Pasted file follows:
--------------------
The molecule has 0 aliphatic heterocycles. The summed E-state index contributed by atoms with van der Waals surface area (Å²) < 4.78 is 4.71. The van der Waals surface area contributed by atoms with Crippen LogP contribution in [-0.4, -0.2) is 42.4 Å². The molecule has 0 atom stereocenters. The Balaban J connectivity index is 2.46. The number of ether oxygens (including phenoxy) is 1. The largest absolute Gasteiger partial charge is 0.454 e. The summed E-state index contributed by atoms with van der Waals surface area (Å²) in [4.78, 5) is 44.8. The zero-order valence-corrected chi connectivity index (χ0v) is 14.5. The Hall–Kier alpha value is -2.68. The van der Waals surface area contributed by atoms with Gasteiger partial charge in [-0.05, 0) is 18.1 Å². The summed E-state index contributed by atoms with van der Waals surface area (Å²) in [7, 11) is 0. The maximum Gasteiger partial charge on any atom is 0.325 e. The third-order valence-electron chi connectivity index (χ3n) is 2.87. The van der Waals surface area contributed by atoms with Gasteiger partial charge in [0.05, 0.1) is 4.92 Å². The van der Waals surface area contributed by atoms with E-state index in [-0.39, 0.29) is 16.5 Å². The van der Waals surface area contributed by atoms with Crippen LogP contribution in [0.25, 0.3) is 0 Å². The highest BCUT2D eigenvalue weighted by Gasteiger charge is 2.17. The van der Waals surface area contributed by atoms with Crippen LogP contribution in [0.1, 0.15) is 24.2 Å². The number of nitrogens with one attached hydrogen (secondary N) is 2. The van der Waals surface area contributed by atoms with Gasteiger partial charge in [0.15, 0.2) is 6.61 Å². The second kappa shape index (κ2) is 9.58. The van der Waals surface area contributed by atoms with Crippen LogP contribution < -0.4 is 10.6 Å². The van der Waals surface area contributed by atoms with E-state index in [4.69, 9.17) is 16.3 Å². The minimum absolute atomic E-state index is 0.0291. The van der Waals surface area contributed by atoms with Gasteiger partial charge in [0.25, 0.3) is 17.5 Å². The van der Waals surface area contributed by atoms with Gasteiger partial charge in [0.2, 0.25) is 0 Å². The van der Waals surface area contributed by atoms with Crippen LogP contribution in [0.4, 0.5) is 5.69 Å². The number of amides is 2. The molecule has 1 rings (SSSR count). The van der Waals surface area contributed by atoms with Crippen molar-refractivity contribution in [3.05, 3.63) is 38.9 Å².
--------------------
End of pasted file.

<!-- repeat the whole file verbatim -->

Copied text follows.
The molecule has 0 aliphatic heterocycles. The summed E-state index contributed by atoms with van der Waals surface area (Å²) < 4.78 is 4.71. The van der Waals surface area contributed by atoms with Crippen LogP contribution in [-0.4, -0.2) is 42.4 Å². The molecule has 0 atom stereocenters. The Balaban J connectivity index is 2.46. The number of ether oxygens (including phenoxy) is 1. The largest absolute Gasteiger partial charge is 0.454 e. The summed E-state index contributed by atoms with van der Waals surface area (Å²) in [4.78, 5) is 44.8. The zero-order valence-corrected chi connectivity index (χ0v) is 14.5. The Hall–Kier alpha value is -2.68. The van der Waals surface area contributed by atoms with Gasteiger partial charge in [-0.05, 0) is 18.1 Å². The summed E-state index contributed by atoms with van der Waals surface area (Å²) in [7, 11) is 0. The maximum Gasteiger partial charge on any atom is 0.325 e. The third-order valence-electron chi connectivity index (χ3n) is 2.87. The van der Waals surface area contributed by atoms with Gasteiger partial charge in [0.05, 0.1) is 4.92 Å². The van der Waals surface area contributed by atoms with E-state index in [-0.39, 0.29) is 16.5 Å². The van der Waals surface area contributed by atoms with Crippen LogP contribution in [0.25, 0.3) is 0 Å². The highest BCUT2D eigenvalue weighted by Gasteiger charge is 2.17. The van der Waals surface area contributed by atoms with Crippen LogP contribution in [0.1, 0.15) is 24.2 Å². The number of nitrogens with one attached hydrogen (secondary N) is 2. The van der Waals surface area contributed by atoms with Gasteiger partial charge in [0.15, 0.2) is 6.61 Å². The second kappa shape index (κ2) is 9.58. The van der Waals surface area contributed by atoms with Crippen LogP contribution < -0.4 is 10.6 Å². The van der Waals surface area contributed by atoms with E-state index in [4.69, 9.17) is 16.3 Å². The minimum absolute atomic E-state index is 0.0291. The van der Waals surface area contributed by atoms with Gasteiger partial charge in [0.25, 0.3) is 17.5 Å². The van der Waals surface area contributed by atoms with Gasteiger partial charge in [0.2, 0.25) is 0 Å². The van der Waals surface area contributed by atoms with Crippen LogP contribution in [0.4, 0.5) is 5.69 Å². The number of amides is 2. The molecule has 1 rings (SSSR count). The van der Waals surface area contributed by atoms with Crippen molar-refractivity contribution in [3.05, 3.63) is 38.9 Å².